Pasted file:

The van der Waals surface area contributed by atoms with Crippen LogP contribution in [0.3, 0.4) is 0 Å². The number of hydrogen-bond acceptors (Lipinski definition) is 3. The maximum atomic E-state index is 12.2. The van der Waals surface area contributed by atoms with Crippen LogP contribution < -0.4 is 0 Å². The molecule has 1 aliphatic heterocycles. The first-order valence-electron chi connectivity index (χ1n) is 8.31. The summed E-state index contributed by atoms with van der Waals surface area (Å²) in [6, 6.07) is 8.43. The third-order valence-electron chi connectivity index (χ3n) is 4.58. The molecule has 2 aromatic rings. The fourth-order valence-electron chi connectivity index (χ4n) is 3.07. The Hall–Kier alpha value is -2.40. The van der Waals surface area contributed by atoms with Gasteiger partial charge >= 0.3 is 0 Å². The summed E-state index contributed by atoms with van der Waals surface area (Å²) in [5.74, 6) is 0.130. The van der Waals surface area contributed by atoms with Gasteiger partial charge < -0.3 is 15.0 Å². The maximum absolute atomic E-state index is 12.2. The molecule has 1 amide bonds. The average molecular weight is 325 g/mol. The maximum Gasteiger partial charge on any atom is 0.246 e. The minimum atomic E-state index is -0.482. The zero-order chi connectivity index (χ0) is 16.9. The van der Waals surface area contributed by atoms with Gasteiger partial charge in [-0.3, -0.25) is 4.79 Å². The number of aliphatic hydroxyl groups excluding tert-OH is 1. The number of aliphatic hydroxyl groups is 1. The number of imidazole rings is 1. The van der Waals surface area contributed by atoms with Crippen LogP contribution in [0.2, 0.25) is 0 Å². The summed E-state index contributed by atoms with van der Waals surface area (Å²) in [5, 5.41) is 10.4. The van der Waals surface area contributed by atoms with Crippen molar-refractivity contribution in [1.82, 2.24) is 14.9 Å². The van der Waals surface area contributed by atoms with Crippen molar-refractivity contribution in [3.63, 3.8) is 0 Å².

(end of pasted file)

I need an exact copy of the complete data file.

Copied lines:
The van der Waals surface area contributed by atoms with Crippen LogP contribution in [0.3, 0.4) is 0 Å². The number of hydrogen-bond acceptors (Lipinski definition) is 3. The maximum atomic E-state index is 12.2. The van der Waals surface area contributed by atoms with Crippen LogP contribution < -0.4 is 0 Å². The molecule has 1 aliphatic heterocycles. The first-order valence-electron chi connectivity index (χ1n) is 8.31. The summed E-state index contributed by atoms with van der Waals surface area (Å²) in [6, 6.07) is 8.43. The third-order valence-electron chi connectivity index (χ3n) is 4.58. The molecule has 2 aromatic rings. The fourth-order valence-electron chi connectivity index (χ4n) is 3.07. The Hall–Kier alpha value is -2.40. The van der Waals surface area contributed by atoms with Gasteiger partial charge >= 0.3 is 0 Å². The summed E-state index contributed by atoms with van der Waals surface area (Å²) in [5.74, 6) is 0.130. The van der Waals surface area contributed by atoms with Gasteiger partial charge < -0.3 is 15.0 Å². The maximum absolute atomic E-state index is 12.2. The molecule has 1 amide bonds. The average molecular weight is 325 g/mol. The maximum Gasteiger partial charge on any atom is 0.246 e. The minimum atomic E-state index is -0.482. The zero-order chi connectivity index (χ0) is 16.9. The van der Waals surface area contributed by atoms with Gasteiger partial charge in [-0.3, -0.25) is 4.79 Å². The number of aliphatic hydroxyl groups excluding tert-OH is 1. The number of aliphatic hydroxyl groups is 1. The number of imidazole rings is 1. The van der Waals surface area contributed by atoms with Crippen LogP contribution in [0.2, 0.25) is 0 Å². The summed E-state index contributed by atoms with van der Waals surface area (Å²) in [5, 5.41) is 10.4. The van der Waals surface area contributed by atoms with Crippen molar-refractivity contribution in [1.82, 2.24) is 14.9 Å². The van der Waals surface area contributed by atoms with Crippen molar-refractivity contribution in [3.63, 3.8) is 0 Å².